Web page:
NASA to Test Asteroid Deflection Capabilities in 2022
Many experts — including Big Think expert Bill Nye — argue that the greatest extent threat to human survival is an asteroid collision.
For NASA, it's always better to be safe than sorry. As Joseph Stromberg writes over at Vox, the space agency is looking to test its capability to deflect an asteroid on a collision course with Earth:
"In 2022, NASA plans to send a probe crashing into an asteroid at more than 13,000 miles per hour to deflect it off its course.
This particular asteroid isn't a threat to us. But NASA is trying to figure out how it might defend Earth from asteroids more generally — in case a big one really does head our way in the future."
Many experts, including our own Bill Nye (see video below), fear that the human race could easily be eradicated by a wayward chunk of space rock if we don't take proper precautionary measures to both a) colonize other habitable locations within the galaxy and b) learn to push incoming asteroids away.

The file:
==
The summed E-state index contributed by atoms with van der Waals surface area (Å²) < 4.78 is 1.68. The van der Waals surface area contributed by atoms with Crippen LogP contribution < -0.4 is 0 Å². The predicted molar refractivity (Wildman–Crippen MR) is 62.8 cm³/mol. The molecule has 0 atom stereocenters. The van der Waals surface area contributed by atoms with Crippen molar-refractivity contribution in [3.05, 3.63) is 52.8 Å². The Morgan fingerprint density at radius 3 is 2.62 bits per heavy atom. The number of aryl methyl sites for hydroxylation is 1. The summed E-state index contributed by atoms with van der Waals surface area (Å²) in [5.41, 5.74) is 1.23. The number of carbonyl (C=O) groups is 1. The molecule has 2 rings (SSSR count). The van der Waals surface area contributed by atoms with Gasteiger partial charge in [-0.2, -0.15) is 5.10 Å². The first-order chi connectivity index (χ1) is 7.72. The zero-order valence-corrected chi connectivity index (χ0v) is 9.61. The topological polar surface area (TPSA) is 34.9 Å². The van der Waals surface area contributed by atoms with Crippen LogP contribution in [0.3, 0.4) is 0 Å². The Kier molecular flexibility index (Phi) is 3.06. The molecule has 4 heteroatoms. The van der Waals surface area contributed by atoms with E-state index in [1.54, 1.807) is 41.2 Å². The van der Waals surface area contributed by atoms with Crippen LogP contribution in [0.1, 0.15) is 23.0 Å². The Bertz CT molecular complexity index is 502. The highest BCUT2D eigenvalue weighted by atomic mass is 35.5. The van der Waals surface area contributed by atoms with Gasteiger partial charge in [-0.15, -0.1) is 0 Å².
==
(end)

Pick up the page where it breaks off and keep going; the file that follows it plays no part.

NASA will work with the European Space Agency for the 2022 program.
Read more at Vox.
Image credit: Mopic / Shutterstock
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- The study measured the stiffness of blood vessels in middle-aged patients over time.
- Stiff blood vessels can lead to the destruction of delicate blood vessels in the brain, which can contribute to cognitive decline.
- The scans could someday become a widely used tool to identify people at high risk of developing dementia and Alzheimer's.
Journalism got a big wake up call in 2016. Can we be optimistic about the future of media?
- "[T]o have a democracy that thrives and actually that manages to stay alive at all, you need regular citizens being able to get good, solid information," says Craig Newmark.
- The only constructive way to deal with fake news? Support trustworthy media. In 2018, Newmark was announced as a major donor of two new media organizations, The City, which will report on New York City-area stories which may have otherwise gone unreported, and The Markup, which will report on technology.
- Greater transparency of fact-checking within media organizations could help confront and correct fake news. Organizations already exist to make media more trustworthy — are we using them? There's The Trust Project, International Fact-Checkers Network, and Tech & Check.
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